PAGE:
Last updated: August 27. 2013 5:07PM - 946 Views
ROBERT TOMKAVAGE rtomkavage@theabingtonjournal.com



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CLARKS SUMMIT — According to Abington Heights School Board Vice President Warren Acker, members of the district’s negotiating committee met twice informally with members of the Abington Heights Education Association since the last board meeting to exchange ideas on current issues concerning teacher negotiations.


“I think those meetings were very helpful and constructive,” Acker said. “We have no formal proposals on the table, but we are continuing those discussions. I think everybody is working very hard to come to some resolution.


“Should we have a strike, it won’t be because of lack of effort by either side.”


Jim Maria, president of the Abington Heights Education Association who is going on sabbatical at the start of the second semester of the school year, agrees that negotiations are moving in the right direction.


“We’ve recently made much more progress than in previous talks,” he said. “Throughout the summer, we made some major breakthroughs. There have been very open and honest discussions by each side.”


Student Representative Rebecca Fallk voiced concerns from herself and fellow students regarding rumors of a potential strike.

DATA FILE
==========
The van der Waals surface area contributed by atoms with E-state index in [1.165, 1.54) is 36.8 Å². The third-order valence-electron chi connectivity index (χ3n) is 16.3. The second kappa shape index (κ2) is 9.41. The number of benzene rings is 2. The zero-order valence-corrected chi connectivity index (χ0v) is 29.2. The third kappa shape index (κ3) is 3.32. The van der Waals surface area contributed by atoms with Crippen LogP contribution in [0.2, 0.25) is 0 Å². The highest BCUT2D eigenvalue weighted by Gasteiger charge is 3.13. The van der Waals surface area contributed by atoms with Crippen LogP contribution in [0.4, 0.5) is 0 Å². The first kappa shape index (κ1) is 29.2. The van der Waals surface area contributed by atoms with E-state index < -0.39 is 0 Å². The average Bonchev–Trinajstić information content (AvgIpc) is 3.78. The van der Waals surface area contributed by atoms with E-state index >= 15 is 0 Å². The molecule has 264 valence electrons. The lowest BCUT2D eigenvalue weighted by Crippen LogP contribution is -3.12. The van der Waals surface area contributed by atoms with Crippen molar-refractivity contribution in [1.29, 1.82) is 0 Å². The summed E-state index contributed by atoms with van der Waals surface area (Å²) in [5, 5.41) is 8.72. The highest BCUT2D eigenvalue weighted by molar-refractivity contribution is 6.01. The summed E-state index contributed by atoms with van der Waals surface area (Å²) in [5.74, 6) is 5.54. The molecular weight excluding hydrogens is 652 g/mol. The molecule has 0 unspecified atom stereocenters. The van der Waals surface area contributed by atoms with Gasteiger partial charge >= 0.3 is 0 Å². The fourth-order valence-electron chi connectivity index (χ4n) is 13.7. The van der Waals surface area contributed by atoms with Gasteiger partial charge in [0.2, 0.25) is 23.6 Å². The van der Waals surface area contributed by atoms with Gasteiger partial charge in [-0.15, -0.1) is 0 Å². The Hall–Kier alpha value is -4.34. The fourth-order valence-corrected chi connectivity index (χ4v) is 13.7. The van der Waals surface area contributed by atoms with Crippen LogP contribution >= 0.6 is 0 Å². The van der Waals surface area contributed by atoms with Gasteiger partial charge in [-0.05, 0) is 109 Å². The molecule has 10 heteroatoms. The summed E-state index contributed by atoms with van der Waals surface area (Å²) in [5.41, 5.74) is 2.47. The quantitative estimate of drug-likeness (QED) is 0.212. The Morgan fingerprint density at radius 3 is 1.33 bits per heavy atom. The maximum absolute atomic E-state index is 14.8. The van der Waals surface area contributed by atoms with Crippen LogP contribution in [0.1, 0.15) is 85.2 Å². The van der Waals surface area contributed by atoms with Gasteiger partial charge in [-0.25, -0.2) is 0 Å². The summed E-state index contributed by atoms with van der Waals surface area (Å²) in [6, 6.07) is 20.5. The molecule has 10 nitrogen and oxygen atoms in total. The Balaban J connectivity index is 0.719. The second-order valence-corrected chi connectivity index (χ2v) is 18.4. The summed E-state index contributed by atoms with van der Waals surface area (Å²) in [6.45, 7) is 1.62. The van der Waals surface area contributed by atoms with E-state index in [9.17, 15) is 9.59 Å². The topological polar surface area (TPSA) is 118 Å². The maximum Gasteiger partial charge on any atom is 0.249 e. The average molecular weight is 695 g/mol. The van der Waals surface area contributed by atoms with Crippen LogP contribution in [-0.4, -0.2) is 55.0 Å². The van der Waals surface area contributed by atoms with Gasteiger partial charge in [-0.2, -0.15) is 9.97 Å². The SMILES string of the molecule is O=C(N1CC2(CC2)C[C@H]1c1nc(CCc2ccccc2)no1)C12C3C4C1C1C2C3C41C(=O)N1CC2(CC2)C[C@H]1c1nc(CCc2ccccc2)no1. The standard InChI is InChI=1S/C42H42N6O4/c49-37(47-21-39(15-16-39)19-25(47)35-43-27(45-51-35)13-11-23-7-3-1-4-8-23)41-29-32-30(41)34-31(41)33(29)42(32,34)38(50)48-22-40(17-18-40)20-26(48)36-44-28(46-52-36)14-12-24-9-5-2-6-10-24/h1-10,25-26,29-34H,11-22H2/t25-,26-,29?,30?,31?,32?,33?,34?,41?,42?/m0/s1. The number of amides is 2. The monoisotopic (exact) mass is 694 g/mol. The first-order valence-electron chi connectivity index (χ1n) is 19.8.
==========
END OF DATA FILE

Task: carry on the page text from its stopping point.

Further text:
“As a senior, I know a college I’m looking at and a course that I might want to take requires summer classes that start in the middle of June,” she said. “If there’s any strike…I can’t take those or be at graduation. I think that will cause a lot of problems for a lot of students.”


Abington Heights teachers have been working without a contract since their last one expired on Aug. 31, 2011.


In regard to class sizes, Abington Heights Superintendent of Schools Dr. Michael Mahon announced that the district’s largest class size is currently 27 students in second grade. He added the lower end of class sizes range from the teens to mid 20s


“The class sizes remain in flux,” Mahon said. “We’ve had both increases in some areas and decreases in others. The numbers change almost daily now as we head into the start of the new year. We are continuing to monitor it very closely. Our greatest concern is at second grade.”


Mahon said progress is being made on contsruction of the tennis courts at the middle school. The girls’ tennis team is playing all of their matches on the road as work continues.


“We hold some hope that before the end of the season, the courts will be open,” Mahon said.


Also, a pre-bid meeting has been set for Sept. 5 in regard to construction at the high school pool.


Drainage pipes were installed on the soccer field at Clarks Summit Elementary School after several games had to be postponed or moved due to unplayable conditions in recent years.


A Back-to-School Carnival, hosted by members of the National Honor Society, will be held Thursday, Aug. 29 from 5 to 8 p.m. at the high school. Admission to the carnival is free. Food will be available for purchase, including items from the What the Fork food truck.


The first day of school for students is Wednesday, Sept. 4. Class lists will be available for elementary and middle school students on the front door window of each school building on Friday, Aug. 30.

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